Car Crash Test Results Explained

You don’t want to look like this, do you?

That’s why it is so important, when getting a new car, to find out what the car crash test result is. This result can tell you a lot, from how well you’ll fare in a car accident, to how durable the vehicle is, to how much you will be paying for collision coverage on your car insurance premium. All of that is the kind of information that you need to know before you sign the contract to buy a new car. With all the safety features available these days, there’s really no excuse for a vehicle to have a bad car crash test result. But some do. However, crash tests aren’t the be all end all, and there are some things that you should no about them.

  • Saying that a huge SUV did better in a crash test than a tiny compact car means nothing. If you’re going to compare crash test results between different cars, you have to compare them between similar cars. They should have no more than a 250 pound difference and be the same type of car. This only applies to frontal impact crash tests. Size impact crash test results are the same for all types of vehicles.
  • All crash test agencies are different.They do the frontal crash tests differently. In the National Highway Traffic Safety Association, for example, the car goes straight into a solid obstacle. This isn’t like many real life accidents, where angles are varied and so it the barrier. The Insurance Institute for Highway Safety, on the other hand, uses a different type of obstacle that is more like another car and helps bring the crash test result closer to what it would be like in a real life situation.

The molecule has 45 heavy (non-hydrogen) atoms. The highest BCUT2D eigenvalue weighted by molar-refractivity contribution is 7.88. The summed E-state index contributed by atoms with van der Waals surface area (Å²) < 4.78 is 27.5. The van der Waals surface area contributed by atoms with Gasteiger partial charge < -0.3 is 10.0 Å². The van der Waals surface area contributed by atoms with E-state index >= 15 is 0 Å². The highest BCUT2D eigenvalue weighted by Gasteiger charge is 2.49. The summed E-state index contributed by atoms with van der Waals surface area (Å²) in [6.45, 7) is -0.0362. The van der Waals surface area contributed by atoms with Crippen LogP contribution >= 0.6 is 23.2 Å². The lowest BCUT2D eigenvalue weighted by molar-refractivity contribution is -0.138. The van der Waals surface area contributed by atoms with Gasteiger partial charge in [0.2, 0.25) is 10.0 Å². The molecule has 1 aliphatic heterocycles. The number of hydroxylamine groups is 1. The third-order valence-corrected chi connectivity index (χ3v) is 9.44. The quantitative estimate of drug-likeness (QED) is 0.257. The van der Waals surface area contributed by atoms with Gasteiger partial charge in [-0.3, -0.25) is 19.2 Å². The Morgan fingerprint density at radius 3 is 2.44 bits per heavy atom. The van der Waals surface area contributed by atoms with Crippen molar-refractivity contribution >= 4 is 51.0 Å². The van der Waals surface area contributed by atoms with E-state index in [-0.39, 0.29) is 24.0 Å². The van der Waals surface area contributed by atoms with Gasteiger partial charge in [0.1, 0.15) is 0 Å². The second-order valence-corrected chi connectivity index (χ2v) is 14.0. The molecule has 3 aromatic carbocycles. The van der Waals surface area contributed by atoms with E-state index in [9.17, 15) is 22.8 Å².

• Side impact car crash test results aren’t always reliable. Why is that? The sled that they use to crash into the vehicle is more like a smaller car than an SUV or truck, which makes things come out a little nicer. In addition, the injury projections in side impact crash tests depend on the damage to the dummies bodies, whereas in real life side impacts are more likely to injure a person’s head.
  • Rollover crash test results, too, can’t always be trusted. It’s hard to know what can really happen in a real life situation just by looking at statistics, and that’s practically what NHTSA does with its rollover “crash test”. It just calculates a cras test result based on the car’s center of gravity instead of doing an actual test.
  • Sometimes, the car you want just ain’t there. Not every car has a crash test done on it, and most of the time it is the more well sold cars that get crash test results.

Cheers,

Fashun Guadarrama.

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About the Author:

Austin Davis, consumer car repair advocate. "Hi there! I love to help people solve their car repair problems and I hope my site was helpful to you today. Thank you for stopping by."